It’s all about being polite.
The conversation today between Aragorn and Éowyn is painful, as each tries their best to politely tell the other their wishes. Aragorn is, naturally, explaining his course of action to take the Paths of the Dead. Éowyn, not so subtly, is trying to stop him, mostly for love.
Well, the love part is debatable, but the narrative seems to indicate that she can’t let him out of her sight. After he leaves to go to bed, she follows him to his tent.
-Harrowdale: The valley that contains Dunharrow, where there is, effectively, only one way in or out. The other is cursed…but not for Aragorn.
Almost every line spoken here begins with a “Lord” or “Lady”. Almost every time. The propriety is killing me. It’s probably the most shown by anyone up to this point, and it’s all because both are somehow afraid to show their feelings. If Éowyn truly does have feelings for Aragorn, then her hesitance is justified. We can all get that. In Aragorn’s case, his hesitance is more a symptom of his still green leadership skills. He’s getting better, especially in making this choice to take the dangerous road, but he still can’t bear to break hard news to someone with…well, feminine feelings.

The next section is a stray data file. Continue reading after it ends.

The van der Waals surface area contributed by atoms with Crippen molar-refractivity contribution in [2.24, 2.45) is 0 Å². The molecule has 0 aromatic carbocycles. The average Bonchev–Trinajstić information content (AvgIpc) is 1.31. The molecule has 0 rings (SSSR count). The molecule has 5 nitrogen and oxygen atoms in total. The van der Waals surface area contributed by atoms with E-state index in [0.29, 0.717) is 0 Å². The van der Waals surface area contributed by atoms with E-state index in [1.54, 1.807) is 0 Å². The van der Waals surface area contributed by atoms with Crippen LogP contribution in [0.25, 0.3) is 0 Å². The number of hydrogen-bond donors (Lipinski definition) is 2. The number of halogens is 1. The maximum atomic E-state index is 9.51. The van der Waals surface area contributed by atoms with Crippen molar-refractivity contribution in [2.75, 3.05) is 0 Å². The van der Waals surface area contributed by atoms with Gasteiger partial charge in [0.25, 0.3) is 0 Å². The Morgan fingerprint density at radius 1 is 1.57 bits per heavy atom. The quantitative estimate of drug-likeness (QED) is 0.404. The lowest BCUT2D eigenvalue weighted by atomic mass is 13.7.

I don’t want to be sexist here, but I’m working with the cards I’m dealt. This book has, what, three halfway decent female characters? It’s not equal in any way, and Aragorn is treating Éowyn as such. Sure, she’s the one who fights against all this, and this is probably her first moment to do so. Unfortunately, Aragorn treats her as if she can’t handle the truth. If anyone can, she can, though. Right now, she’s basically the mother figure for all of Rohan while the strongest men are fighting their wars. Part of me really hopes she gives Aragorn the business when she’s got him cornered tomorrow.
Words My Computer Didn’t Like:
Come on, Éowyn, you’ve got to take this one of two ways now. Don’t fall at his feet. Please?
No one dies today.
“He turned and saw her as…”